Copyright © Janice Tracy, Mississippi Memories

Friday, January 3, 2014

Finding the Fenners - An Update

Over two years ago now, I ran across the name of a book about the Fenner Family, The Fenner Forebears.  Privately published in 1987 by Ruth Leslie Barrett, now deceased, the book is currently out of print. So on a whim, I called the New Bern Historical Society in New Bern, North Carolina, where I knew the family had lived at one time, to see if the organization might have a reference copy.  A helpful person who answered the historical society's phone quickly referred me to the Kellenberger Room of the New Bern-Craven County Public Library. I chose to call rather than use the research room's online resources, since I wanted to ask a researcher some specific questions about Richard John Fenner and his wife, Anne Coddington Fenner. Richard and Anne Fenner, early New Bern residents, are likely my Irish-immigrant ancestors. Although the book was not available, Victor T. Jones, Jr., the research department head, gave me the legal description (Lot 89 of the Town of New Bern) for the old Fenner House. 

I told a friend of mine who lived in New Bern at the time about the house, and she offered to take a photo and send it to me. At the time the photo was taken, the owners, who are Fenner family descendants, were in the process of restoring the house. The town of New Bern, with three separate historical districts that contain some beautifully restored properties, takes preservation of historical structures seriously. And it shows throughout this beautiful old town.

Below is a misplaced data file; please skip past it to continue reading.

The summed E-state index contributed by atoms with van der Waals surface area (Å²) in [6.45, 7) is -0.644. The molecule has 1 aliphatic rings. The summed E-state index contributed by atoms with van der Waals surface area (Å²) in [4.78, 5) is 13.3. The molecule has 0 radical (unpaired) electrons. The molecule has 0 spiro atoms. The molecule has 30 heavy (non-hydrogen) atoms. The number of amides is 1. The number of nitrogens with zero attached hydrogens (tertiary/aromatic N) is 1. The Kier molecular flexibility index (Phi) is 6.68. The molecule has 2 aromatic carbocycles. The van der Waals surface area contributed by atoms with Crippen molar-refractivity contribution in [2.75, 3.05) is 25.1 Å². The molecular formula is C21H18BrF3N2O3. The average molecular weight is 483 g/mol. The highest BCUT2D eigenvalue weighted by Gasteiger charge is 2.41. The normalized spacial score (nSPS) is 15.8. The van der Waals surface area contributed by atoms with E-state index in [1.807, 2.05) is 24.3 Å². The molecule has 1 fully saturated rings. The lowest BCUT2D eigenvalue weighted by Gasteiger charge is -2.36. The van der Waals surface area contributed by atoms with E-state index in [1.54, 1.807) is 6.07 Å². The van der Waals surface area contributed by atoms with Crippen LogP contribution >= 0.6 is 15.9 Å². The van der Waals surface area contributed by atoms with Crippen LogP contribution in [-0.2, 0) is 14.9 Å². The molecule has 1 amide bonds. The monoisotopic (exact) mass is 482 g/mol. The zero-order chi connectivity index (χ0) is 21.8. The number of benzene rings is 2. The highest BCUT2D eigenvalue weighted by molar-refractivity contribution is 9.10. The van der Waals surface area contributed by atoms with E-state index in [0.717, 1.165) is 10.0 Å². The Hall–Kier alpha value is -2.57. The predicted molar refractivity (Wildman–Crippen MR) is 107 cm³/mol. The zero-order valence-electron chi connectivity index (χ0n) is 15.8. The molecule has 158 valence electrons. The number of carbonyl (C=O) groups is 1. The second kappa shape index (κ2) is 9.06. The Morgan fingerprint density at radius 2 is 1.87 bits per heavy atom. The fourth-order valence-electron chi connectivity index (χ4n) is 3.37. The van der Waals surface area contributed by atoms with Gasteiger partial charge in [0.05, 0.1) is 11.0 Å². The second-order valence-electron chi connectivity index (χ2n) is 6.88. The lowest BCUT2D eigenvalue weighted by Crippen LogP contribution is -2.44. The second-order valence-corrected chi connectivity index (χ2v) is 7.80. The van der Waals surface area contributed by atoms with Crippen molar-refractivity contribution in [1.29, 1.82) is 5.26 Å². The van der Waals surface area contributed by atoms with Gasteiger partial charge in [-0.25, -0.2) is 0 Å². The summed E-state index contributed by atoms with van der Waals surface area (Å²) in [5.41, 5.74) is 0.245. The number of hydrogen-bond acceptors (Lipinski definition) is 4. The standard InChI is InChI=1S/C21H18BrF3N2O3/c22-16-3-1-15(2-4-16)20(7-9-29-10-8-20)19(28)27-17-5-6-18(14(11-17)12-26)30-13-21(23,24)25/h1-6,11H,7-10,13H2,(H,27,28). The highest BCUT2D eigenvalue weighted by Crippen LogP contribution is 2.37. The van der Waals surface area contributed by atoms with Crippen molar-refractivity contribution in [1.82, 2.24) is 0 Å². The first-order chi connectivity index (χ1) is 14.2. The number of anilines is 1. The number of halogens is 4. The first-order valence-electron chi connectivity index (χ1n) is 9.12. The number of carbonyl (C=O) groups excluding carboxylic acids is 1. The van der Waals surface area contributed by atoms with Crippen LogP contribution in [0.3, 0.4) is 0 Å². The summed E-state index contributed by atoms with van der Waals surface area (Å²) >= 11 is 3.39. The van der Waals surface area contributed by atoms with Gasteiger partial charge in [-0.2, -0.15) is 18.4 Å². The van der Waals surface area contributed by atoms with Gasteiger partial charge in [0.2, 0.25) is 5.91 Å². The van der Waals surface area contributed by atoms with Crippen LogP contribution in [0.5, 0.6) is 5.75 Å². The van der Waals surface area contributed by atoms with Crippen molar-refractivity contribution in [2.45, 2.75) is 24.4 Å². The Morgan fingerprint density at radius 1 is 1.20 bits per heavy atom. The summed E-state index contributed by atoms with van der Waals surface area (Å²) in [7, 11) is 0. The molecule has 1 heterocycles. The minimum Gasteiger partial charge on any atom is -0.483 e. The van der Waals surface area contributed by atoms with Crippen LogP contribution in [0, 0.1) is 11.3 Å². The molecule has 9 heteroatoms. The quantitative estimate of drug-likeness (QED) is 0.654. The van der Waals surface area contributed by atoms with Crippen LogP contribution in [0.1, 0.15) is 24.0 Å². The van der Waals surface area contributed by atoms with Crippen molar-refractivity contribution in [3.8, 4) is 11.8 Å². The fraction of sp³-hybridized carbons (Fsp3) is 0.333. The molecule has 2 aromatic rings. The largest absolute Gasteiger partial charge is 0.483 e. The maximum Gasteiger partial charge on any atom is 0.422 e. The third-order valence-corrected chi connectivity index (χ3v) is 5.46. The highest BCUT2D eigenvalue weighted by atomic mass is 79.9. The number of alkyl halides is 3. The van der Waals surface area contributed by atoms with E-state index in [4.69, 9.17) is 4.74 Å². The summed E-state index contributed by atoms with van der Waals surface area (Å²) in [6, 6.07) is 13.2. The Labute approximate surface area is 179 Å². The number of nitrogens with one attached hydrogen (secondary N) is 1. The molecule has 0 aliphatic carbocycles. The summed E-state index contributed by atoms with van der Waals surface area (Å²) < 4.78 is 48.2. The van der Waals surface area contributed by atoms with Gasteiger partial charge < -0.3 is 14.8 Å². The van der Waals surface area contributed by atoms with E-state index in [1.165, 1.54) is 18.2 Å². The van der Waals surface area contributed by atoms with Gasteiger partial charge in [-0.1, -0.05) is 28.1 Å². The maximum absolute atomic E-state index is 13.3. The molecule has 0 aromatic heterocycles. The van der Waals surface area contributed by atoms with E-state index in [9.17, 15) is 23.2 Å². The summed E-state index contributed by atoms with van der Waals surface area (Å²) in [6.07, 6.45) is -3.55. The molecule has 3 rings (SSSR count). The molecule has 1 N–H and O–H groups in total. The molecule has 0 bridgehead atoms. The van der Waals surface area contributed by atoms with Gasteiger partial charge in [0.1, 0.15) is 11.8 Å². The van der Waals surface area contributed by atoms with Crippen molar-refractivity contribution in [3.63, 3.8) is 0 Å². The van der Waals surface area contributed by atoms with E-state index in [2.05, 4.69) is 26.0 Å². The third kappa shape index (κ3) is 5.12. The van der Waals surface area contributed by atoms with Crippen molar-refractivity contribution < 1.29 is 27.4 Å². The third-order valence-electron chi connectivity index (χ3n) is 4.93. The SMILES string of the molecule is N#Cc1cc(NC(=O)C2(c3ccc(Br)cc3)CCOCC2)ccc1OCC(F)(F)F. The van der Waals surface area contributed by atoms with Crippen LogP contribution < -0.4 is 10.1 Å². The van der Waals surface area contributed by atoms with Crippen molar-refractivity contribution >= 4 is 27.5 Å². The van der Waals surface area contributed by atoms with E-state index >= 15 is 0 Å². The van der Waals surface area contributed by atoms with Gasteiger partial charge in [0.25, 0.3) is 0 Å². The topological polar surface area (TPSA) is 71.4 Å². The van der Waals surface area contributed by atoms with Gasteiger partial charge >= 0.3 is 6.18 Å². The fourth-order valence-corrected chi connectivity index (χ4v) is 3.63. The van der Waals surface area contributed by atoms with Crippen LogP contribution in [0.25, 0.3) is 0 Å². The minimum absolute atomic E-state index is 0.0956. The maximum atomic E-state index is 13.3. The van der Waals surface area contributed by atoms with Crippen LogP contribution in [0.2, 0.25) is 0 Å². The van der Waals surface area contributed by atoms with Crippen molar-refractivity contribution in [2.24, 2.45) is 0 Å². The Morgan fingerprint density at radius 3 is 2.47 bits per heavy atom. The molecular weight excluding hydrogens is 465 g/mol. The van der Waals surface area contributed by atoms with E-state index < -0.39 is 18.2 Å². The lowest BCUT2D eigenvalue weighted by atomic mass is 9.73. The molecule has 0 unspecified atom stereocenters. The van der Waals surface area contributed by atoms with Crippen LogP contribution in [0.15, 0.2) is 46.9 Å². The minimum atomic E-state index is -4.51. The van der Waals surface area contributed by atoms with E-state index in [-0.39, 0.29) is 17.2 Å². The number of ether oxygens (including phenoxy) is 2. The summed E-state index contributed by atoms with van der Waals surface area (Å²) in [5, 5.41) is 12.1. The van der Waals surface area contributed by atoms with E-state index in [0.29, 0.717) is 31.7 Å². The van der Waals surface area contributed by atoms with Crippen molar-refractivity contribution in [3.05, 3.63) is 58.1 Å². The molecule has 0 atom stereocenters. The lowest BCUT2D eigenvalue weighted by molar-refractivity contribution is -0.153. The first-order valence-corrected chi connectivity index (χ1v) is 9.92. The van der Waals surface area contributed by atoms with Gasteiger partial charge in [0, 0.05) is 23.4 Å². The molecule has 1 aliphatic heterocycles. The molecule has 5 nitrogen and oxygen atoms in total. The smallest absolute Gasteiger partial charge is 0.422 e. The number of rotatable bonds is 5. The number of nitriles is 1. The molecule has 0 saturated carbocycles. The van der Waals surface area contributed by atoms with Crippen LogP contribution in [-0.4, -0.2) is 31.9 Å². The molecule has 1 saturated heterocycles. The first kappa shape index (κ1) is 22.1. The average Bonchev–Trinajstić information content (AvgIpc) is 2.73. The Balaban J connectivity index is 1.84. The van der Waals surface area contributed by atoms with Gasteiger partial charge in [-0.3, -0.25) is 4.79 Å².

Digital Photo by Amy Vaupel

The Fenner House, located at 217 Hancock Street, is within an easy walk of downtown shops and sightseeing adventures that include historic cemeteries, Tryon Palace, the Territorial House of North Carolina, Its lovely gardens, and a waterfront with comfortable benches for people watching and restaurants that overlook the water. One can only imagine how New Bern looked in the mid 1700s when the Fenner family occupied this colonial residence. Missing its original small front porch, the remodeled/restored structure now resembles a New England salt box styled structure. According to various historical accounts, Richard John Fenner may have been appointed to a position in the North Carolina territorial government, a position he occupied until his death in 1756. 

During the past two years, I continued to search for a copy of Mrs. Barrett's book so that I might learn more about my maternal third grandmother, Rachel Fenner, who married William Neatherlin in Wilkes County, Georgia. My search finally paid off when John T. Leslie, a distant cousin contacted me by email and told me he owns a copy of the book. It seems that John T. (as his family calls him) and I are descended through two of the three sons born to Richard and Anne Fenner. Later, we talked by phone, and John T. generously offered to scan and email digital copies of the book's pages, which he has now done. And sometime soon, we plan to meet and further discuss our Fenner connections.

What a way to start off the New Year.....meeting a new cousin and getting to read a much-searched-for family history book! 

1 comment:

  1. What you will find amazing is what happened after the Leslie/Fenner union was formed. Even after compiling the Fenner book Ruth produced one on the Leslie brothers as well. I will give you most of it when we tour Bailey and Grove Hill Cemetery. Ruth's father, Samuel Fenner, was amazing but even Ruth continued the line of greatness. Her husband was a scientist who headed the research team at A&M that developed the compound that was responsible for the control of screwworms when it reached epidemic proportions.